But your post brings up another interesting point of discussion. In the old days, maybe there could exist a car that did well at both track and street level. In the 21st century, performance level has been raised to such a high level that nowadays IMO no single car could be expected to be both perfect-10 street and track car.  If there is any doubt about this, ask yourself  20, or even 10 years ago how many daily-driver did the Ring in under 8 minutes. A dedicated track car could not be a reasonable street car, and a street car could not be an all-out track car. You will have to choose one or the other.
    Understanding the mission of the Turbo, an all around mostly street, partly track car, is the same as understanding that you can't expect a minivan to take corners at 70 mph, or a motorcycle to carry 4 passengers. One has to understand and pick a car that fits one's needs, and this is why PAG has different models of cars.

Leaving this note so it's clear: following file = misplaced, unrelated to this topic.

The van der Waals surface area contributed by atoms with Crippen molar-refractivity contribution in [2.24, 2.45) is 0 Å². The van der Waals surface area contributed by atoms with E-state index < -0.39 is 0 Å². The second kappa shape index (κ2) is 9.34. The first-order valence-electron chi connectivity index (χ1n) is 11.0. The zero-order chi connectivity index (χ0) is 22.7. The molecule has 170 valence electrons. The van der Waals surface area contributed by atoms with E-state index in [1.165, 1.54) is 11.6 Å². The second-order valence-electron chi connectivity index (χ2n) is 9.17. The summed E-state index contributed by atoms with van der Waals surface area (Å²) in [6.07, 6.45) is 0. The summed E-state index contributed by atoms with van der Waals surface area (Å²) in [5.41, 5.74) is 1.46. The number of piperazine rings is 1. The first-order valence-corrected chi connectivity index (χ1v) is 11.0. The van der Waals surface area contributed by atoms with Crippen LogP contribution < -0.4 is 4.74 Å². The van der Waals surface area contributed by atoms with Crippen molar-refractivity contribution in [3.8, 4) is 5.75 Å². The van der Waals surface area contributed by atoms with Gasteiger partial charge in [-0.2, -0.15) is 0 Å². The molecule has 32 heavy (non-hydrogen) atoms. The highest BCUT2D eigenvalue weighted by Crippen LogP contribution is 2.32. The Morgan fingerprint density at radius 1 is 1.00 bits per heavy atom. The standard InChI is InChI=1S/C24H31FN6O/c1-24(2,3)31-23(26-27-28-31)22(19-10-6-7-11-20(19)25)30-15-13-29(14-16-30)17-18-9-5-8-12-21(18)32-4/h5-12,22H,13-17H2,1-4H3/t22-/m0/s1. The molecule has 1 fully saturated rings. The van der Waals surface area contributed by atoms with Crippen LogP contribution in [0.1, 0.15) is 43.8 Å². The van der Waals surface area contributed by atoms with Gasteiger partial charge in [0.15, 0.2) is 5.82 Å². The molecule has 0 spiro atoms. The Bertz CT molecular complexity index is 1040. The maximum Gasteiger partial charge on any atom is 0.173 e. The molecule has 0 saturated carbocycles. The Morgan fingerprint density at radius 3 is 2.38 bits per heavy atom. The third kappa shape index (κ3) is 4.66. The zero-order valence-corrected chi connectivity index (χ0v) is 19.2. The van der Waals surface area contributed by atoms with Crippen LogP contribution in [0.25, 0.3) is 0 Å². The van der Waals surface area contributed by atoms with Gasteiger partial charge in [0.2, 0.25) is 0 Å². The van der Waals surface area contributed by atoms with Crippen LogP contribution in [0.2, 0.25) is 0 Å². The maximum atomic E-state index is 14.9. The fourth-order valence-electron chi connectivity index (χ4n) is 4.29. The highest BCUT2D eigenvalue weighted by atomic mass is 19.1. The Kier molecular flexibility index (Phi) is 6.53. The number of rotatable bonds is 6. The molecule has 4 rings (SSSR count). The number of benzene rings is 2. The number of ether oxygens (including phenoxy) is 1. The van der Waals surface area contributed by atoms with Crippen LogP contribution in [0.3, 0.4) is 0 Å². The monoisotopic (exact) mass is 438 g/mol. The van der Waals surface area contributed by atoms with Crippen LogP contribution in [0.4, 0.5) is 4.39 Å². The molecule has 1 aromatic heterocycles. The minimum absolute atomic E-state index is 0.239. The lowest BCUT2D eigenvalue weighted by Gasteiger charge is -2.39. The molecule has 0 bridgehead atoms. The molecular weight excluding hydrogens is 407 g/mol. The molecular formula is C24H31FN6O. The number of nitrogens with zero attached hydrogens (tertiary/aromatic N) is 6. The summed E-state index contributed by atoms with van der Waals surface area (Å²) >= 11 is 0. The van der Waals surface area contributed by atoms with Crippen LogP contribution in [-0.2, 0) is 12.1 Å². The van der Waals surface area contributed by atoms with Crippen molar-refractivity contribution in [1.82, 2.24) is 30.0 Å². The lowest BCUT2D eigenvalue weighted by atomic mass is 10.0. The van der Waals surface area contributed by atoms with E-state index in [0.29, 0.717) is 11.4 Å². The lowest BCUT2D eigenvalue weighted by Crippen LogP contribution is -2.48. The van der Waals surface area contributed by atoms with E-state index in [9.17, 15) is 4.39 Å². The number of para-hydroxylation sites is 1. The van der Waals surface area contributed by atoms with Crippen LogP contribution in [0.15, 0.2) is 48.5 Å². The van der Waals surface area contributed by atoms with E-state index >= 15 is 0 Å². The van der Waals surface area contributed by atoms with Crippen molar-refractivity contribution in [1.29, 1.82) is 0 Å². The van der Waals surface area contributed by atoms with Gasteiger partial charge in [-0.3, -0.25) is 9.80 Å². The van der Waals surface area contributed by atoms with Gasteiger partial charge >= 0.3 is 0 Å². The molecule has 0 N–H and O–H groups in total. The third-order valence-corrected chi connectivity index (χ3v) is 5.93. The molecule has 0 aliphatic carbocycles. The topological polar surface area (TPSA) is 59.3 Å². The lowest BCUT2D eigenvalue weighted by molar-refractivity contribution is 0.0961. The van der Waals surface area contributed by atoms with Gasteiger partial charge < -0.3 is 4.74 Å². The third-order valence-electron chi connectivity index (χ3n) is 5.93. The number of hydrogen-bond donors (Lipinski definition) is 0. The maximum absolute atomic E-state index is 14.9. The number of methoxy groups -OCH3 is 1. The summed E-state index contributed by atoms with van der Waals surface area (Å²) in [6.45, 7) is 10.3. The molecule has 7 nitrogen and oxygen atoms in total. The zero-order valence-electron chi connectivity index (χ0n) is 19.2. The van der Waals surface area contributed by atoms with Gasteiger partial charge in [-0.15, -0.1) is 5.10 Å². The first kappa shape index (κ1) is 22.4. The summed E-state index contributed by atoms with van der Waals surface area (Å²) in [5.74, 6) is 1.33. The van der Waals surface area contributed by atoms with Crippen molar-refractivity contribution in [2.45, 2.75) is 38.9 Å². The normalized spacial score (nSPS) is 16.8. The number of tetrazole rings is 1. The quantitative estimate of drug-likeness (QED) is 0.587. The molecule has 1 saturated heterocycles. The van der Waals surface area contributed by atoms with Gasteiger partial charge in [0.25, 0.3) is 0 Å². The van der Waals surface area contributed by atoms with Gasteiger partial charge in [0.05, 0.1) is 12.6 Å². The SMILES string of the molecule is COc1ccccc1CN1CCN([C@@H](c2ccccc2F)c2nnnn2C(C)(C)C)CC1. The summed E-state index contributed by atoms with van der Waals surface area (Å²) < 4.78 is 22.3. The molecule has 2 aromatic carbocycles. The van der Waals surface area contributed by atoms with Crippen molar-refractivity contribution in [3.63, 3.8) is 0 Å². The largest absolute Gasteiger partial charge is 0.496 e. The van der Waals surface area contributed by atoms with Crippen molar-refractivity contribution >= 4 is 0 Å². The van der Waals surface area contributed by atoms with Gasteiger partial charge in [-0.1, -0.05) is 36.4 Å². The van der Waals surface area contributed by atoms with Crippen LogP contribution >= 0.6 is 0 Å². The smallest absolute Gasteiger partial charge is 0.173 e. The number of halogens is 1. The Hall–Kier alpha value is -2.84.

I do not understand your comment, no car, neither today nor a few decades ago, has been able to be perfectly suitable on both road and track. It still is and always has been a compromise, one that the current GT3 for example is a very well executed example for.

    The technology input that has been established on the combustion engine has yet to fully arrive on the field of suspension. The current adaptive dampers and actively adjustable swaybars, as currently featured on SUVs, will arrive on smaller and cheaper cars once the premium will be significantly reduced. I predict an arrival of further active suspenion elements in the next decade as even actively adjustable cambersettings have been under development already.